The Twelve Dogs of Christmas – Lizzie Shane

I know we’re a while past Christmas, but when I found this book in my local bookshop, I just couldn’t walk past. Just look at that cover:

Or in English: The Twelve Dogs of Christmas by Lizzie Shane, the first in her Pine Hollow series. It’s a romance novel, with a slight Christmas theme, a lot of humour and of course, a lot of love. Perfect read for a wintry day with a cup of tea and a pet sleeping beside you.

The Plot

In the first few chapters, we arrive in Pine Hollow, a lovely small town that is loved by its inhabitants. Ben loves his hometown so much he’s on the council, though maybe somewhat reluctantly. He’s always loved the town, but when his sister and her husband died, he stepped up majorly: taking on the care of his niece, living in (and trying to renovate) his sister’s home, taking her sister’s husband’s place on the council and trying to step into their picture-perfect life. And he’s drowning.

Then we meet Ally, a freelance photographer who has lost her way, come home to Pine Hollow to help out her grandparents run their dog shelter. But Ben messes up her plans when he pulls the town’s grants for the shelter and she only has until Christmas to get all the dogs adopted.

The discussion

So, I liked this book! There is a lot of humour, I could imagine most of it happening in real life, and almost no romance clichés. Yes, there are some typical misunderstandings that complicate things, but they are not the cliché misunderstandings because the characters aren’t talking to each other. They are clichés born out of the characters not knowing or trusting themselves. Both Ally and Ben are stuck in their life, not completely happy, and trying to figure out what and how to change. They both need to grow as people in order to realise what it is they want/need, and in order for them to find each other in the end. It’s all very believable and feels like it’s close to true life.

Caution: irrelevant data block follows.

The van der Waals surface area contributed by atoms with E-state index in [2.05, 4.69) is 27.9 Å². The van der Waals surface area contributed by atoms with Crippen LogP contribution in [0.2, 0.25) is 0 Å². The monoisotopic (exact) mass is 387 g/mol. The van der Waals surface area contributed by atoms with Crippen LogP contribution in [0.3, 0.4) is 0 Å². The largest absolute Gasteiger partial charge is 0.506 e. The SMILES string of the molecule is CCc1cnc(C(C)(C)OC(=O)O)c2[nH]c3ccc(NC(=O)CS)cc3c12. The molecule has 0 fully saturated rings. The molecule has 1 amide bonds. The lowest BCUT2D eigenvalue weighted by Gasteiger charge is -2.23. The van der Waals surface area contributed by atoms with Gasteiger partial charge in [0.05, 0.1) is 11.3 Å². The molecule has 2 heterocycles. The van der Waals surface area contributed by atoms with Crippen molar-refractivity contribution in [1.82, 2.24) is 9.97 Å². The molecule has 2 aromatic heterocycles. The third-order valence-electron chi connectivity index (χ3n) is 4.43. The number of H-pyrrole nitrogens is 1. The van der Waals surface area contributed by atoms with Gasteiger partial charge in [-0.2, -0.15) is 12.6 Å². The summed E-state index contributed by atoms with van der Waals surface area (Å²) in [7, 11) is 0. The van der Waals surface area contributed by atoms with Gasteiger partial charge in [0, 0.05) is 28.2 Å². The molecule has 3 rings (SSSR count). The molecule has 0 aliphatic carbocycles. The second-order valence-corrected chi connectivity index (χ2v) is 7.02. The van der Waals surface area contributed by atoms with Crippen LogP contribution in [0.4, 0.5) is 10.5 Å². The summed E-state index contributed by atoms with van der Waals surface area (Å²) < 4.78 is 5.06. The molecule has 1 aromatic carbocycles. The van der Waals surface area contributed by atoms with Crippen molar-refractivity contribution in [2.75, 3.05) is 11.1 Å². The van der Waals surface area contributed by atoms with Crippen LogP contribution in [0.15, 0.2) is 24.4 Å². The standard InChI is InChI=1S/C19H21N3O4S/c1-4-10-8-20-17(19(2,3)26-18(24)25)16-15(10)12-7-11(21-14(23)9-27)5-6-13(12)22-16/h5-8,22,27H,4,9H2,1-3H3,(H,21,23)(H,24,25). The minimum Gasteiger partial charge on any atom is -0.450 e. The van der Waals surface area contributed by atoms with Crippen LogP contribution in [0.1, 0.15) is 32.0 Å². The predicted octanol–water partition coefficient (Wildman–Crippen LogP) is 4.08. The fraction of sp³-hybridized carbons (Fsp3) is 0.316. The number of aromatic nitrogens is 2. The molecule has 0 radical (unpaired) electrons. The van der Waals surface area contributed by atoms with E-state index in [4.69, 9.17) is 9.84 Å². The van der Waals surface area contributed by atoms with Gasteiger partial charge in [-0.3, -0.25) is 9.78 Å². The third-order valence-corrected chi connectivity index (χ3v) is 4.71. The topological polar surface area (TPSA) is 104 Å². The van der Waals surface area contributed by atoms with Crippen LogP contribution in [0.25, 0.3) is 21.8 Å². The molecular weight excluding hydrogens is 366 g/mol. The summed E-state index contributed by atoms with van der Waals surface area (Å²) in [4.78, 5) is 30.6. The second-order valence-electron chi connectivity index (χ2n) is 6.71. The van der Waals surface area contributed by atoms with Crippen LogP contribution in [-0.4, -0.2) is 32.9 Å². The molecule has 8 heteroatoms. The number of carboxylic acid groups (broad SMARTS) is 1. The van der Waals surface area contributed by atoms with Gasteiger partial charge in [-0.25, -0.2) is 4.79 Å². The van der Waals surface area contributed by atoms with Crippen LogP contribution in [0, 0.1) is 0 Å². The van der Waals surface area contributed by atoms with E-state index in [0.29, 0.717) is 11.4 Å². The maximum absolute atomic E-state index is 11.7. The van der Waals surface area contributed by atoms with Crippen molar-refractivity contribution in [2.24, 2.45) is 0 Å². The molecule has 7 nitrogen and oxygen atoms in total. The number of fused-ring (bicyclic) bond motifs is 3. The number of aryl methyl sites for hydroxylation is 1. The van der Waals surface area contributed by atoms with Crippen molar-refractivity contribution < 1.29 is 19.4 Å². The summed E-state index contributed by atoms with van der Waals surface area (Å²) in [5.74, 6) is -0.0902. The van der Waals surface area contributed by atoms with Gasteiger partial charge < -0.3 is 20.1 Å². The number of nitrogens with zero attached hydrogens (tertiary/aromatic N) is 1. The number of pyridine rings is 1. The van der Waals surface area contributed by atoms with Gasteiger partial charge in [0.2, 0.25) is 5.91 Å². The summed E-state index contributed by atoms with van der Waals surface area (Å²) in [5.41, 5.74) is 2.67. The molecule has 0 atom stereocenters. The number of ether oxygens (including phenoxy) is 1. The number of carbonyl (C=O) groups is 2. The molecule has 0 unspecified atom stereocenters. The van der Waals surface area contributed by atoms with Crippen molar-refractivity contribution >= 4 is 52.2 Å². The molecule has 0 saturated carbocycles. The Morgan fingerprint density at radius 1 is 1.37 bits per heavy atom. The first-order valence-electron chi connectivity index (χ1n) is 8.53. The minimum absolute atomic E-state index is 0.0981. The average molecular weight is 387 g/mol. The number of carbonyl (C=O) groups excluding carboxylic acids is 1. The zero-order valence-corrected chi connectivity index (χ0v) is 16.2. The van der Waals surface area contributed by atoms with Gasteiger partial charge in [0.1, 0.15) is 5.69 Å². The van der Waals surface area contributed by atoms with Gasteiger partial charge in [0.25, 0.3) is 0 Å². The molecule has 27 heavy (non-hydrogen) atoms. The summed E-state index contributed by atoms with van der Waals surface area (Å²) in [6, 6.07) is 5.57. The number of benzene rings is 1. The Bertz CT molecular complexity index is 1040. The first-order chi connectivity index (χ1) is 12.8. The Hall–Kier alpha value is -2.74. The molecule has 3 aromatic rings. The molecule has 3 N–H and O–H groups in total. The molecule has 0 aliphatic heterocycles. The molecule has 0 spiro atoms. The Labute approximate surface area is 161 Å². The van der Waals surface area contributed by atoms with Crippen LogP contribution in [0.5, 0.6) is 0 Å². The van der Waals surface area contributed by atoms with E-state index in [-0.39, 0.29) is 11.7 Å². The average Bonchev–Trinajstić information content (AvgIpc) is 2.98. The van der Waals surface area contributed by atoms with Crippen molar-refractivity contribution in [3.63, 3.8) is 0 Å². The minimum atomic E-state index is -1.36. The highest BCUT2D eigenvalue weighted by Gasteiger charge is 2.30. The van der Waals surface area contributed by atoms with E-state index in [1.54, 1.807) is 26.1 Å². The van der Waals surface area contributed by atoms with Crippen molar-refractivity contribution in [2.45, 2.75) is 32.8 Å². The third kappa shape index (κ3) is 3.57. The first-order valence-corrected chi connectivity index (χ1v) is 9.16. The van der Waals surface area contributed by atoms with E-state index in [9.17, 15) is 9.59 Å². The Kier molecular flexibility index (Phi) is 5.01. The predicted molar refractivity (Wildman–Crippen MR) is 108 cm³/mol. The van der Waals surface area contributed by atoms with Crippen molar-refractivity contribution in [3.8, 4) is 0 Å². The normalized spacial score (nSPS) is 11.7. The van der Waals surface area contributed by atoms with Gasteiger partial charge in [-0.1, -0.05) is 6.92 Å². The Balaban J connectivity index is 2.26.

Ben’s all grumpy “I don’t want people coming to me with their problems”, but really, he likes it a lot. He is always ready to listen to everyone, to hear their problems, and to find ways to fix it. He is going through a lot, losing his sister and being responsible for his niece, and he is struggling to find his bearings in his new role – which is very understandable.

Ally’s bored of her freelance photography life. She desperately longs for the roots she never felt like she had and – in the meantime – is trying to figure out what she wants to do instead. She could communicate a bit better with her grandparents, explaining to them why she’s here and what she wants. I think she gets a little “oh no, nobody wants me, I’ll just leave” when she finds out they are moving, but she does (wo)man up in the end.

A good read for a wintry Sunday afternoon with a cup of your favourite tea.

Happy reading,

Loes M.

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